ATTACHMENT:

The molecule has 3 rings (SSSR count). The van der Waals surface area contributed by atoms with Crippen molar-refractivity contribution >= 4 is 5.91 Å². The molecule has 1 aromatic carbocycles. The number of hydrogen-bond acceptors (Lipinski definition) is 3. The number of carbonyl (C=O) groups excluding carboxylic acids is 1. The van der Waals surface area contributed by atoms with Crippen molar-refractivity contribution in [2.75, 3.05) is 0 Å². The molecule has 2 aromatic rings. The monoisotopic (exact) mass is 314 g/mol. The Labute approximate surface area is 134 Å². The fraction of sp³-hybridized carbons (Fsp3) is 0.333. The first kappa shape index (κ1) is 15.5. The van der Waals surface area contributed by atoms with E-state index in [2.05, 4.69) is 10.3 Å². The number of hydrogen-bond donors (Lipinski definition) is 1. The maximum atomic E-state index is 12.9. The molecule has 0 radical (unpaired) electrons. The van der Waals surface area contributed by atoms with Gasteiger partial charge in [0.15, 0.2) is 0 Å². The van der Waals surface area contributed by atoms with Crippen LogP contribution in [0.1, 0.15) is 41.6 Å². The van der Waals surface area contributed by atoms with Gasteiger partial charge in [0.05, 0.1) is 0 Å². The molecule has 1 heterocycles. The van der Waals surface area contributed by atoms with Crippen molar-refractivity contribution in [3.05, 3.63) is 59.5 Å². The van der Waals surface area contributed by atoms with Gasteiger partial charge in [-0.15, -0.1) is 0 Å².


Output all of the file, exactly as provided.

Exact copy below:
The molecule has 3 rings (SSSR count). The van der Waals surface area contributed by atoms with Crippen molar-refractivity contribution >= 4 is 5.91 Å². The molecule has 1 aromatic carbocycles. The number of hydrogen-bond acceptors (Lipinski definition) is 3. The number of carbonyl (C=O) groups excluding carboxylic acids is 1. The van der Waals surface area contributed by atoms with Crippen molar-refractivity contribution in [2.75, 3.05) is 0 Å². The molecule has 2 aromatic rings. The monoisotopic (exact) mass is 314 g/mol. The Labute approximate surface area is 134 Å². The fraction of sp³-hybridized carbons (Fsp3) is 0.333. The first kappa shape index (κ1) is 15.5. The van der Waals surface area contributed by atoms with E-state index in [2.05, 4.69) is 10.3 Å². The number of hydrogen-bond donors (Lipinski definition) is 1. The maximum atomic E-state index is 12.9. The molecule has 0 radical (unpaired) electrons. The van der Waals surface area contributed by atoms with Gasteiger partial charge in [0.15, 0.2) is 0 Å². The van der Waals surface area contributed by atoms with Crippen LogP contribution in [0.1, 0.15) is 41.6 Å². The van der Waals surface area contributed by atoms with Gasteiger partial charge in [0.05, 0.1) is 0 Å². The molecule has 1 heterocycles. The van der Waals surface area contributed by atoms with Crippen molar-refractivity contribution in [3.05, 3.63) is 59.5 Å². The van der Waals surface area contributed by atoms with Gasteiger partial charge in [-0.15, -0.1) is 0 Å².